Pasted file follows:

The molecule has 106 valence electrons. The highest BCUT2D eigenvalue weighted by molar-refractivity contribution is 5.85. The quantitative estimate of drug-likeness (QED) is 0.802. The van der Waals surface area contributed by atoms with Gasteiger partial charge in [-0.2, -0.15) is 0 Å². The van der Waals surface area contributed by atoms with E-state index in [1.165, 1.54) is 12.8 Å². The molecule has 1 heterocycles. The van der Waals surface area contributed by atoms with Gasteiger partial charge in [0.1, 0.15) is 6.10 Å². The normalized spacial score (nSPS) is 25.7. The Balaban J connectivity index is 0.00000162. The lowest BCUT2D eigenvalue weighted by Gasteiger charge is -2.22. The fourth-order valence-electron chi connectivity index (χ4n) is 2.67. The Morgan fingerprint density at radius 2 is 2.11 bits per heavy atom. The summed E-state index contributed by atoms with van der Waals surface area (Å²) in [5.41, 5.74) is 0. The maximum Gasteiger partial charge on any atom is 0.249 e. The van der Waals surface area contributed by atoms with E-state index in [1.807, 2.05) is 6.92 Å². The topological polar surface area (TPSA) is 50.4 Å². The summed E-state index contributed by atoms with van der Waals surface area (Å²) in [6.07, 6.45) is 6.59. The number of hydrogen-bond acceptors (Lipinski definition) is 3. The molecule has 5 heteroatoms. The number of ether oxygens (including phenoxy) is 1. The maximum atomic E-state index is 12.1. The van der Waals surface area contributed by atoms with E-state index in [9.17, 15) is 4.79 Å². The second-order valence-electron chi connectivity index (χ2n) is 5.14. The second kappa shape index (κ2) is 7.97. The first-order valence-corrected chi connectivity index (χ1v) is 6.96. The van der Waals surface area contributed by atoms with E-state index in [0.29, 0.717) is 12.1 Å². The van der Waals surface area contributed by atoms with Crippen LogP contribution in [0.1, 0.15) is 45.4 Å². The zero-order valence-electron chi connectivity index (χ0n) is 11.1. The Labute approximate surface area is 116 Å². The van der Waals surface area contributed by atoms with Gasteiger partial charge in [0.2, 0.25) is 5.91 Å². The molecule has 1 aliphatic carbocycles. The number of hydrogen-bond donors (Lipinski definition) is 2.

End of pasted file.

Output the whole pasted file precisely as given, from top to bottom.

The molecule has 106 valence electrons. The highest BCUT2D eigenvalue weighted by molar-refractivity contribution is 5.85. The quantitative estimate of drug-likeness (QED) is 0.802. The van der Waals surface area contributed by atoms with Gasteiger partial charge in [-0.2, -0.15) is 0 Å². The van der Waals surface area contributed by atoms with E-state index in [1.165, 1.54) is 12.8 Å². The molecule has 1 heterocycles. The van der Waals surface area contributed by atoms with Gasteiger partial charge in [0.1, 0.15) is 6.10 Å². The normalized spacial score (nSPS) is 25.7. The Balaban J connectivity index is 0.00000162. The lowest BCUT2D eigenvalue weighted by Gasteiger charge is -2.22. The fourth-order valence-electron chi connectivity index (χ4n) is 2.67. The Morgan fingerprint density at radius 2 is 2.11 bits per heavy atom. The summed E-state index contributed by atoms with van der Waals surface area (Å²) in [5.41, 5.74) is 0. The maximum Gasteiger partial charge on any atom is 0.249 e. The van der Waals surface area contributed by atoms with E-state index in [1.807, 2.05) is 6.92 Å². The topological polar surface area (TPSA) is 50.4 Å². The summed E-state index contributed by atoms with van der Waals surface area (Å²) in [6.07, 6.45) is 6.59. The number of hydrogen-bond acceptors (Lipinski definition) is 3. The molecule has 5 heteroatoms. The number of ether oxygens (including phenoxy) is 1. The maximum atomic E-state index is 12.1. The van der Waals surface area contributed by atoms with E-state index in [9.17, 15) is 4.79 Å². The second-order valence-electron chi connectivity index (χ2n) is 5.14. The second kappa shape index (κ2) is 7.97. The first-order valence-corrected chi connectivity index (χ1v) is 6.96. The van der Waals surface area contributed by atoms with E-state index in [0.29, 0.717) is 12.1 Å². The van der Waals surface area contributed by atoms with Crippen LogP contribution in [0.1, 0.15) is 45.4 Å². The zero-order valence-electron chi connectivity index (χ0n) is 11.1. The Labute approximate surface area is 116 Å². The van der Waals surface area contributed by atoms with Gasteiger partial charge in [0.2, 0.25) is 5.91 Å². The molecule has 1 aliphatic carbocycles. The number of hydrogen-bond donors (Lipinski definition) is 2.